From the CFAR reading list. It’s kind of a relationship guide, but written from a strongly Christian point of view. I’m going to heavily paraphrase the author because he’s speaking a different language than I’m used to hearing.

There is a selection pressure to be able to explain to the tribe that it’s totally not your fault and they shouldn’t have been so close to the tiger and whose idea was it to hunt tigers anyway? Humans are excellent lie detectors, so there is a nearly unnoticeable transition from suspecting that you are in the wrong to immediately generating and believing an internal narrative where you are the aggrieved party, unfairly accused despite perfectly reasonable decisions.

The author points out that this internal rehearsal of a victimized narrative rarely happens when you are actually being victimized, so if you notice it you should immediately suspect that you might be in the wrong. Just the act of honestly considering how you might be in the wrong can be enough to trigger a reframing of the situation.

He contrasts two different modes of living, labeled I-It and I-You. There are long descriptions and comparisons of each, but I’m thinking of them as status-seeking/defending vs cooperative/empathic. In the latter mode, you are presumably less likely to begin looping that victimization narrative and more likely to reframe the situation from other points of view, and maybe even pro-actively avoid the conflict in the first place. In contrast to typical Western emphasis on individual freedoms, the I-You person finds happiness in their bonds to others. There are shades of Taoism in the way the author describes the I-You person as making the right choices without having to consider their options and without experiencing any internal conflict.

Moves on to cycles of defensiveness where each party is generating narratives in which they are the victims, which justifies their defensive reactions, which makes the other parties feel even more victimized etc. The only way to break the cycle is to erase the slate. If you pretend to forgive someone while still blaming them internally, that will come across in your words and actions and the cycle will continue. So you have to strive to genuinely forgive the other parties.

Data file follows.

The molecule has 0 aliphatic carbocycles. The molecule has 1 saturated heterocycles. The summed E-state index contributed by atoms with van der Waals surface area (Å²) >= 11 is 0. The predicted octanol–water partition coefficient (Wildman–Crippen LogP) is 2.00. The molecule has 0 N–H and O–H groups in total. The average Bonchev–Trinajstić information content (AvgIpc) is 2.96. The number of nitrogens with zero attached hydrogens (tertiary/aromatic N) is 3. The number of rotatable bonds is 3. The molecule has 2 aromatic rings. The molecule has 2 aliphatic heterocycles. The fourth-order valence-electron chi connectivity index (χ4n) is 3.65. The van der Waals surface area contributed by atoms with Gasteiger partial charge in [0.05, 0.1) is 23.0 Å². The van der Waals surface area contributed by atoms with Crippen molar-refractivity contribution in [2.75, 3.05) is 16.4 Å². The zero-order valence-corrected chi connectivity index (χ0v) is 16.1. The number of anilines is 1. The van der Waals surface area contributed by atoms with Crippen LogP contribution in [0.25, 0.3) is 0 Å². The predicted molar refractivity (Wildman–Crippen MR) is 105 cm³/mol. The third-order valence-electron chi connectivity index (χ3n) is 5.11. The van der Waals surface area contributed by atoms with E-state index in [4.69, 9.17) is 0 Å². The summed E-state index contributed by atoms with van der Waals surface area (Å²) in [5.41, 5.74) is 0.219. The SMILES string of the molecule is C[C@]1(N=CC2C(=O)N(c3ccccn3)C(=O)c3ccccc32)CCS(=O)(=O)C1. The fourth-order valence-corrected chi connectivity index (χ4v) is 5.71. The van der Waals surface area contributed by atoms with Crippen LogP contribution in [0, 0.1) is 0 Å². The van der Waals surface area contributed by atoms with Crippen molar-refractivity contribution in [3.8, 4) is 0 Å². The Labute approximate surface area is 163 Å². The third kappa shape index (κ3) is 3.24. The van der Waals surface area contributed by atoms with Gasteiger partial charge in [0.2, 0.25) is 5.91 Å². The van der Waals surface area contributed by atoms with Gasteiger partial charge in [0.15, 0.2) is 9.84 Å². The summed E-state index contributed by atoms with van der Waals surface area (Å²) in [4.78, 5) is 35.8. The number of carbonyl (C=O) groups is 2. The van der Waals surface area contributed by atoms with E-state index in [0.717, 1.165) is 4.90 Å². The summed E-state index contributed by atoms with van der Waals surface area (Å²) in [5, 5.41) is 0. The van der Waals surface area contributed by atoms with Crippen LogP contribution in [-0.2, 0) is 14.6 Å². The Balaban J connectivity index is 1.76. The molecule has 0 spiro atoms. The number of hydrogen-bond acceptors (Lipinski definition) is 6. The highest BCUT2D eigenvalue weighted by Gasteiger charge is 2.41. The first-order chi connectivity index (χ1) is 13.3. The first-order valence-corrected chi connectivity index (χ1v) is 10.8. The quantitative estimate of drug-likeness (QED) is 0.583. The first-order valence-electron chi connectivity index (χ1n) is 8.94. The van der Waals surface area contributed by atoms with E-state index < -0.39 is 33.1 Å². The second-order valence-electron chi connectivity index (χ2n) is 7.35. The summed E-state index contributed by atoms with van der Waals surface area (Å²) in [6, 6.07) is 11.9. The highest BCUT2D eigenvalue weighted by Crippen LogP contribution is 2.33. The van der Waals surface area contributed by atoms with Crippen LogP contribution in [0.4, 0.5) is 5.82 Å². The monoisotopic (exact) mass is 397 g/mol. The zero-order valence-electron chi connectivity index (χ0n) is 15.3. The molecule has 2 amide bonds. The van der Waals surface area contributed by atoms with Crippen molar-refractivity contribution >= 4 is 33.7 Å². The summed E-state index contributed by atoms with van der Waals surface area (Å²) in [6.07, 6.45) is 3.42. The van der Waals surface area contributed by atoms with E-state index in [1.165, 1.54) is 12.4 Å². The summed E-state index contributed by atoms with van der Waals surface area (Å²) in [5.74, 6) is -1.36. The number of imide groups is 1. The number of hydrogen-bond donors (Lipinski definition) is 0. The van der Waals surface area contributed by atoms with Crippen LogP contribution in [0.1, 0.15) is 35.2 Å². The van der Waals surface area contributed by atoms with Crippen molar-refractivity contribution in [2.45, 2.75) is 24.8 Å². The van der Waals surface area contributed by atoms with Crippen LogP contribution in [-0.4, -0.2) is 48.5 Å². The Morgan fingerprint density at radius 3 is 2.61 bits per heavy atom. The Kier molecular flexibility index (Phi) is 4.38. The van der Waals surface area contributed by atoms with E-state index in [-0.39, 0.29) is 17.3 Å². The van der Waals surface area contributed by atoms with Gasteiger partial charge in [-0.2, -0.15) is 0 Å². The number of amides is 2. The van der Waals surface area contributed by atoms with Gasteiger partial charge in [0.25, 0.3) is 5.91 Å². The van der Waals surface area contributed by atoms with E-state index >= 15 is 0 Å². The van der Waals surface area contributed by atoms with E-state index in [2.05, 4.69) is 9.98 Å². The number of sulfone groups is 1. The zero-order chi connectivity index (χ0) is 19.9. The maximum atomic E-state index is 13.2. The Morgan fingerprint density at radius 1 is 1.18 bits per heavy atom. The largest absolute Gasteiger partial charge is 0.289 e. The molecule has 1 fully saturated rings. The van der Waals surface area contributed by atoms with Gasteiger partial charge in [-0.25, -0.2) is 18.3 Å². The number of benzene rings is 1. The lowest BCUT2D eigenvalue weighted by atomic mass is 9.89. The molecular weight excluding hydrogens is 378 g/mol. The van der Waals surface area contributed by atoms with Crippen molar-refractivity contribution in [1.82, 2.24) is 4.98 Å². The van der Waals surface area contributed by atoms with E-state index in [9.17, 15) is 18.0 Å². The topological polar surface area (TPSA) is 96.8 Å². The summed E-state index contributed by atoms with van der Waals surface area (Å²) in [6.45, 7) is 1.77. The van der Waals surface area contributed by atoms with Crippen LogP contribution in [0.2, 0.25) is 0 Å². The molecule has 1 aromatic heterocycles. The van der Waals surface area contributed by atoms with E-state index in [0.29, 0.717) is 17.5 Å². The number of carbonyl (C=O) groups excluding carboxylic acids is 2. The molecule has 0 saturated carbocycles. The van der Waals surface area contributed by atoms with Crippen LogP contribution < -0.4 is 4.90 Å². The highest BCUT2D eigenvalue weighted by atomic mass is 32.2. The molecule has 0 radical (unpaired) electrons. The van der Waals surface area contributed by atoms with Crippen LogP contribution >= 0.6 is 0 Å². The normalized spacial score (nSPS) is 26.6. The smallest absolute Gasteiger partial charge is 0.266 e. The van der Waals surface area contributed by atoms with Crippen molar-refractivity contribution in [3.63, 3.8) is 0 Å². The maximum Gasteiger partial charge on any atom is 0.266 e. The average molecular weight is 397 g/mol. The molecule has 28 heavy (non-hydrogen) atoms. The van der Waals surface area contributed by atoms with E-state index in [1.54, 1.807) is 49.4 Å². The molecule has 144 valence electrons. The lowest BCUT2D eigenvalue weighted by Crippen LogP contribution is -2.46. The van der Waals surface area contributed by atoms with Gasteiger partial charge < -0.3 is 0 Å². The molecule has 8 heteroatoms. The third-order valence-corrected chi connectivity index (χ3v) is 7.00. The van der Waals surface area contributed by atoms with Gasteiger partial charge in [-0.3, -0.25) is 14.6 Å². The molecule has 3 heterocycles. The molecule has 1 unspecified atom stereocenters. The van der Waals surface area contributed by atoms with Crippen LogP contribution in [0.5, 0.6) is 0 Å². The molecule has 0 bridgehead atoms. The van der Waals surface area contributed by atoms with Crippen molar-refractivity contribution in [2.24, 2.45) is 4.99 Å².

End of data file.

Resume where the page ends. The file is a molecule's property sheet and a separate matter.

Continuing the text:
Towards this end, it again suggests considering actions you have taken that contributed to the problem, reframing the situation from other perspectives and trying to understand the reasons that people behave poorly, and above all internalizing the idea that people are hugely fallible and should be expected to behave poorly. Just as children are gently encouraged towards good social behavior rather than ostracized for their mistakes, being a good person is something that people have to strive for and be gently encouraged towards their whole lives, rather than being harshly punished for each failure.

Even in the case where someone’s behavior is sufficiently toxic that you need to remove them from your life, or even have them punished or imprisoned, the author still calls for forgiveness. In this context though, it sounds less like forgiveness and more like a Stoic fatalism. Even after someone is out of your life, that defensive internal narrative infects other interactions and continues to harm you. You can acknowledge that you were wronged, but let go of the urge to continue casting your life in terms of that narrative, which only existed in the first place as a social defense mechanism and has now outlived it’s usefulness.